“It may have escaped your attention Doctor,” said Mary, waving a reproving finger, “but neither myself nor Lord Lambton have touched a drop of coffee, Camp or otherwise.”

Lecter grinned. “Quite so, my dear, however, I hardly think a mere woman is capable of standing in my way. If you read of my exploits in Bexhill-on-Sea, you’ll recall how I trashed that so-called investigator Clarice Starling. Poor girl’s singing a tune of quite a different sort now.”

“Then clearly she wasn’t a Grammar-school girl. If you come near me, I’ll kick you in the testicles.”

“Alas,” said the doctor, an expression of regret on his face. “I have no testicles – I ate them several years ago with some fava beans and a nice Chianti.”

“Nevertheless,” continued Mary, “there’s still Lord Lambton to consider. I’s sure he has testicles.”

Lecter flashed the old man a girlish grin. “As it happens, I have considered him…” And with that he swung his left hand downwards, embedding one of the knives in Lord Lambton’s leg.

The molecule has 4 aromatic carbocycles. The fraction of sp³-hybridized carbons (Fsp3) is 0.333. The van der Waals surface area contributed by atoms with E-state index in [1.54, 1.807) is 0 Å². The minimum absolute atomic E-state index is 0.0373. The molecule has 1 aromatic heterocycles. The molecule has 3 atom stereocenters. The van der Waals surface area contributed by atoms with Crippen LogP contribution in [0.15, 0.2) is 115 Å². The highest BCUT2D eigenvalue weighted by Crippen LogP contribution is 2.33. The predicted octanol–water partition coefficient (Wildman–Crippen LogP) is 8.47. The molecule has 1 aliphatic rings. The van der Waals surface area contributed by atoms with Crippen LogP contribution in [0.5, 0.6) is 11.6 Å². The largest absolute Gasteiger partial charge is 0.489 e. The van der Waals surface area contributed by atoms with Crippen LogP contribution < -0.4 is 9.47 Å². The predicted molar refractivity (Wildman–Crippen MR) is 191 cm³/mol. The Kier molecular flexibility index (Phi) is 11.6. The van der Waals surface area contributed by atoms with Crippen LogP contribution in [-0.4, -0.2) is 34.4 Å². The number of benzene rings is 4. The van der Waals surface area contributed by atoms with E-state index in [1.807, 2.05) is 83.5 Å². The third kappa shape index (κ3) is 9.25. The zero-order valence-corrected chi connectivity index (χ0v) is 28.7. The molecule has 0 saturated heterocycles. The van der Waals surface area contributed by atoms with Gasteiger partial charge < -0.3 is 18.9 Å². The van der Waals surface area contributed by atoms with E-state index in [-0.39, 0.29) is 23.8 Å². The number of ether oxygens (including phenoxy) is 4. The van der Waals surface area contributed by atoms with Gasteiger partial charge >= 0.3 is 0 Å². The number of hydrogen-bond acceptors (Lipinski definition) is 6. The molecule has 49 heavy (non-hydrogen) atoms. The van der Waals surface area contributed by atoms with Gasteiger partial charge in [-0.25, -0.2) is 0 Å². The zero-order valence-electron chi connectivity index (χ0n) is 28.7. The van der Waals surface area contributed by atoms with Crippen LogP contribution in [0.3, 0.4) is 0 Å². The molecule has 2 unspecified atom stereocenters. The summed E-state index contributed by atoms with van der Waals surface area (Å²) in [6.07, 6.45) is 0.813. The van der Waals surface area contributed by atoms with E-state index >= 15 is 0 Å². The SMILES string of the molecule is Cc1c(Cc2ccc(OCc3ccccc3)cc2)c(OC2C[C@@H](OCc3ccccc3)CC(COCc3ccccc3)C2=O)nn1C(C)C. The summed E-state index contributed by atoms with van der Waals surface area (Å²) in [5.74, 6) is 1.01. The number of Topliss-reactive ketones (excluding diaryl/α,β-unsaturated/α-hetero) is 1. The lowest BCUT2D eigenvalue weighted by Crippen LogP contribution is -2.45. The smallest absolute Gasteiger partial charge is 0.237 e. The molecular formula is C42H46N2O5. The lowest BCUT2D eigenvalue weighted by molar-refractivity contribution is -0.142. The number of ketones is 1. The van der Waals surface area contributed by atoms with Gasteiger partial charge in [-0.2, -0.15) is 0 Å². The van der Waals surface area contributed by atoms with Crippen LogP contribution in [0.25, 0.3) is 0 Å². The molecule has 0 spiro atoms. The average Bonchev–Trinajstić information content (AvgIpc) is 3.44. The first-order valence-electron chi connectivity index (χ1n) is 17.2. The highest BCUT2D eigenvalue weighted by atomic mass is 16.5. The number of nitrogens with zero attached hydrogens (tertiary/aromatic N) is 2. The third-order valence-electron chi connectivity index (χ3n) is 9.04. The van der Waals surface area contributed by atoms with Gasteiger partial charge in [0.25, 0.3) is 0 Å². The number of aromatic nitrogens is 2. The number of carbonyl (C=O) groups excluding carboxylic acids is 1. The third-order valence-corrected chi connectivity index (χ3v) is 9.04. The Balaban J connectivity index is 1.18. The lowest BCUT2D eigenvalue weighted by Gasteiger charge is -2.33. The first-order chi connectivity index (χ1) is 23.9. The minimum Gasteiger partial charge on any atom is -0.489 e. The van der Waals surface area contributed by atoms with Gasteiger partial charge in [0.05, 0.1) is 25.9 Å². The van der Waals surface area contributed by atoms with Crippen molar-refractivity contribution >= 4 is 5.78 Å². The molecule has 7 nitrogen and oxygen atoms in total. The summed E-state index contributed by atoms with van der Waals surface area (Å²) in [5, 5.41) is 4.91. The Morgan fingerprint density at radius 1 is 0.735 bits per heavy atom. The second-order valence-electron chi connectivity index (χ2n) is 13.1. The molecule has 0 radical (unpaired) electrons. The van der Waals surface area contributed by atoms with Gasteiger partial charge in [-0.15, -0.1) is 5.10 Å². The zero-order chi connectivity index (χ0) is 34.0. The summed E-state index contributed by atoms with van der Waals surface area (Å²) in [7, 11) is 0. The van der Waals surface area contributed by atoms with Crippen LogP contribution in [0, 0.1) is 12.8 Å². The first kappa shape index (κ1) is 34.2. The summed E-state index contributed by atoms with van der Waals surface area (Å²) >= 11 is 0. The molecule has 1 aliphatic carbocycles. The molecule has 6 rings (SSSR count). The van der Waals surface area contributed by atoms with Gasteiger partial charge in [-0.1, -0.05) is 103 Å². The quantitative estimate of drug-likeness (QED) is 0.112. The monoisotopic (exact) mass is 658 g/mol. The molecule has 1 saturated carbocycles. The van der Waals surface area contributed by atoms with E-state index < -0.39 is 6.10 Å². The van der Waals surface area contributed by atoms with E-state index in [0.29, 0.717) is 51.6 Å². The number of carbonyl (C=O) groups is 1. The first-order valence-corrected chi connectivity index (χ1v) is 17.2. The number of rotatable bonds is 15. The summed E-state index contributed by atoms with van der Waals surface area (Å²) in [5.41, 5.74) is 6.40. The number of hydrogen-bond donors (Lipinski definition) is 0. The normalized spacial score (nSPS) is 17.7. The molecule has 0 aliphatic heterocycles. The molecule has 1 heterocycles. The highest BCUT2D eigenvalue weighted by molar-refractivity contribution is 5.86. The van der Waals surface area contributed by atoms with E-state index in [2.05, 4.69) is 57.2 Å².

I gave a little start, as did my companions, but Lambton simply stared at the knife and let out a faint sigh.

His attacker pulled the blade free and waved it at Mary. “Wooden legs – a consequence of the Boer War, if I recall. As they don’t say in the movies – he can hide, but he can’t run.”

By now, my vision had begun to blur and my head was spinning. I was further dismayed to see Holmes had already sunk to his knees. Gathering what little strength I had left, I directed my words at the notorious psychiatrist and part-time cannibal. “If you touch one hair of her head…”